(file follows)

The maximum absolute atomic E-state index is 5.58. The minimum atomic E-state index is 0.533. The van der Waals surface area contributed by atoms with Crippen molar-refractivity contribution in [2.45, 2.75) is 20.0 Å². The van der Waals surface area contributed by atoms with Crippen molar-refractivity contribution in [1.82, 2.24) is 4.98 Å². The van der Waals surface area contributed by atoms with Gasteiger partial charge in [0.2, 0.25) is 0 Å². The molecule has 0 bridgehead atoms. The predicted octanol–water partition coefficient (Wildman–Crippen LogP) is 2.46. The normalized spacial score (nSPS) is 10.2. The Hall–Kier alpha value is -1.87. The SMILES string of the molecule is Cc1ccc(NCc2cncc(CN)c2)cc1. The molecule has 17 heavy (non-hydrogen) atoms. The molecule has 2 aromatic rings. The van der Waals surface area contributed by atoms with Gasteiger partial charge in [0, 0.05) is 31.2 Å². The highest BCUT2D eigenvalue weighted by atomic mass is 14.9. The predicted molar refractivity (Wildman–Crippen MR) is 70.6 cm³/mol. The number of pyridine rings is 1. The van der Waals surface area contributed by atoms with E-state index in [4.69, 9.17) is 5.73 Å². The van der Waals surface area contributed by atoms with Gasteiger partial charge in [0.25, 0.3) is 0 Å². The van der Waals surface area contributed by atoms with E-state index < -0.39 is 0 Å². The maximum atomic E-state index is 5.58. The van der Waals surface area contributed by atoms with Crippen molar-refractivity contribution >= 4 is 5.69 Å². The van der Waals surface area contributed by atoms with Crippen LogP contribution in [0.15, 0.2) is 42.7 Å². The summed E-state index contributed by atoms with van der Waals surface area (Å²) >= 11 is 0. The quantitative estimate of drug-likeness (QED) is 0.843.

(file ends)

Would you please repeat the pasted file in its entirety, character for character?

The maximum absolute atomic E-state index is 5.58. The minimum atomic E-state index is 0.533. The van der Waals surface area contributed by atoms with Crippen molar-refractivity contribution in [2.45, 2.75) is 20.0 Å². The van der Waals surface area contributed by atoms with Crippen molar-refractivity contribution in [1.82, 2.24) is 4.98 Å². The van der Waals surface area contributed by atoms with Gasteiger partial charge in [0.2, 0.25) is 0 Å². The molecule has 0 bridgehead atoms. The predicted octanol–water partition coefficient (Wildman–Crippen LogP) is 2.46. The normalized spacial score (nSPS) is 10.2. The Hall–Kier alpha value is -1.87. The SMILES string of the molecule is Cc1ccc(NCc2cncc(CN)c2)cc1. The molecule has 17 heavy (non-hydrogen) atoms. The molecule has 2 aromatic rings. The van der Waals surface area contributed by atoms with Gasteiger partial charge in [0, 0.05) is 31.2 Å². The highest BCUT2D eigenvalue weighted by atomic mass is 14.9. The predicted molar refractivity (Wildman–Crippen MR) is 70.6 cm³/mol. The number of pyridine rings is 1. The van der Waals surface area contributed by atoms with E-state index in [4.69, 9.17) is 5.73 Å². The van der Waals surface area contributed by atoms with Gasteiger partial charge in [0.25, 0.3) is 0 Å². The van der Waals surface area contributed by atoms with E-state index < -0.39 is 0 Å². The maximum atomic E-state index is 5.58. The van der Waals surface area contributed by atoms with Crippen molar-refractivity contribution >= 4 is 5.69 Å². The van der Waals surface area contributed by atoms with Crippen LogP contribution in [0.15, 0.2) is 42.7 Å². The summed E-state index contributed by atoms with van der Waals surface area (Å²) >= 11 is 0. The quantitative estimate of drug-likeness (QED) is 0.843.